In the last year we have gone to the market and built some good relationships with very experienced partners in the IT space. We have created an advisory board to help keep us on the right track. These guys are on international software boards, so I’ve gone pretty high level and it has been invaluable.

What’s the future direction of HBT? We are building a national IT network business alliance so that we can provide services throughout New Zealand for customers who have presence around the country or worldwide. The alliance will be offered to other businesses that are Ricoh distributors and service providers.

Our Onekawa premises is also running out of room. It has served us well to date but we will be looking at a building project in the next 12 to 18 months as we look to expand, so we are looking at potential sites at the moment.

How competitive is the IT market? It’s very competitive but with technology moving so fast, there’s always opportunity to bring new things to the table if you understand your customer’s business and where they’re heading.

We certainly now take more of an interest in where our customers are heading business wise and make sure our IT solutions are in line with where they are going, and that helps us guide and enable them to make wise decisions with their technology.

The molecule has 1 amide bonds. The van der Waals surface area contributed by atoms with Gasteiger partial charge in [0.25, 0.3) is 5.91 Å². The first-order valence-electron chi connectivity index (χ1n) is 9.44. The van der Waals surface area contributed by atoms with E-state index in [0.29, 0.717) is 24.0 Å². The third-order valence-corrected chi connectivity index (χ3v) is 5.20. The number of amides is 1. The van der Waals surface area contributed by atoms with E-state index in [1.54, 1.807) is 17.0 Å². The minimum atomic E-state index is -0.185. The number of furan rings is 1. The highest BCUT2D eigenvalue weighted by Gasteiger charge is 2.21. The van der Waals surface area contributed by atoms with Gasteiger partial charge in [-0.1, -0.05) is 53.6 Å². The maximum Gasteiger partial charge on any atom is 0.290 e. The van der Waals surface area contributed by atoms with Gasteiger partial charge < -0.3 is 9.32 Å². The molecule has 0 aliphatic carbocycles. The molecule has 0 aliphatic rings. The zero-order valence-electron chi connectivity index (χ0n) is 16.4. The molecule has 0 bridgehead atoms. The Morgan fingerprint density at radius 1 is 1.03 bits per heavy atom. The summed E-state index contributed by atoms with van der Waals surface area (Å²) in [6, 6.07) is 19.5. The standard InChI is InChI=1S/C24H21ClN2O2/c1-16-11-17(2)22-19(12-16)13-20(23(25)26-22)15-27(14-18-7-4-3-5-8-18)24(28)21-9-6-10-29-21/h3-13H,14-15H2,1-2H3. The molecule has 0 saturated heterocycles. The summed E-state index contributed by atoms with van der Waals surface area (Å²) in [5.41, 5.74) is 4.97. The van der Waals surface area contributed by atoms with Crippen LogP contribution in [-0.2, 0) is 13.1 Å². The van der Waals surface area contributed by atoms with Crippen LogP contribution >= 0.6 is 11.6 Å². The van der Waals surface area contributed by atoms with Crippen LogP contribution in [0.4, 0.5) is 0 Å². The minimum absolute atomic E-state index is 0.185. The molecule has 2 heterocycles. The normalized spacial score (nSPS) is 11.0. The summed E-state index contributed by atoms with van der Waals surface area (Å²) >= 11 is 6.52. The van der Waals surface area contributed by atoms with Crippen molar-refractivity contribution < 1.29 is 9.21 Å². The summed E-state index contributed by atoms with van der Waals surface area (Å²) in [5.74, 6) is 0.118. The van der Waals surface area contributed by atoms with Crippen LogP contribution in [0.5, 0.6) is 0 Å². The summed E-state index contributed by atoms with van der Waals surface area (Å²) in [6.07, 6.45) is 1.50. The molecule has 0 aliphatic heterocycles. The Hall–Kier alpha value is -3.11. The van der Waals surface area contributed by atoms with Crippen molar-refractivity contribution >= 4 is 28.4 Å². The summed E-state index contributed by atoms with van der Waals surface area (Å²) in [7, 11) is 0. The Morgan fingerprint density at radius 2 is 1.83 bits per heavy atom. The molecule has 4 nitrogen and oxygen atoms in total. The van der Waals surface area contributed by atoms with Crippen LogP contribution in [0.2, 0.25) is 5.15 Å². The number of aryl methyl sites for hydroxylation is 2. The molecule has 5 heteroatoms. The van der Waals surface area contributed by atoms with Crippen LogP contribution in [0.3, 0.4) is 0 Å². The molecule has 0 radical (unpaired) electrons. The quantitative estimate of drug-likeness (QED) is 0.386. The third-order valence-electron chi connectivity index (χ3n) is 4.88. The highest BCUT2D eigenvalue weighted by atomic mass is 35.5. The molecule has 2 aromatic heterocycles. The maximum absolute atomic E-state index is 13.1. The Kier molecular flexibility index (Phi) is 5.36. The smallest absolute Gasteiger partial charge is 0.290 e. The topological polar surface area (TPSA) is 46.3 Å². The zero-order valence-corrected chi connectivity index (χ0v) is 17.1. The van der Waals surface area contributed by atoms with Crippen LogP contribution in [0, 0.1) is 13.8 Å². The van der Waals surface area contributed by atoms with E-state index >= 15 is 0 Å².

You need to start with the end in mind and with IT, it’s important to make decisions on expenditure now that will be relevant in three years’ time.

What has been exciting about being in the technology space? IT as a whole is super exciting. With experience you look to those things that work and those that don’t and that helps address the customers’ needs. Being a bit older and wiser helps!

What’s an exciting project that you have on the go? The Hawke’s Bay Airport project is pretty exciting. We are managing the technology aspect of the airport’s evolution and have been pretty immersed in the project with them.

We initially talked with the airport at a high level about how they were using technology, especially around security and systems stability. They soon realised that with the expansion and growing passenger numbers, they needed an airport that functioned 24/7 and had total resilience in its IT platform.

How we look at it is that it’s as important as having quality asphalt on the runway – there’s no point having a runway if the foundations are not up to scratch. It’s the same with IT.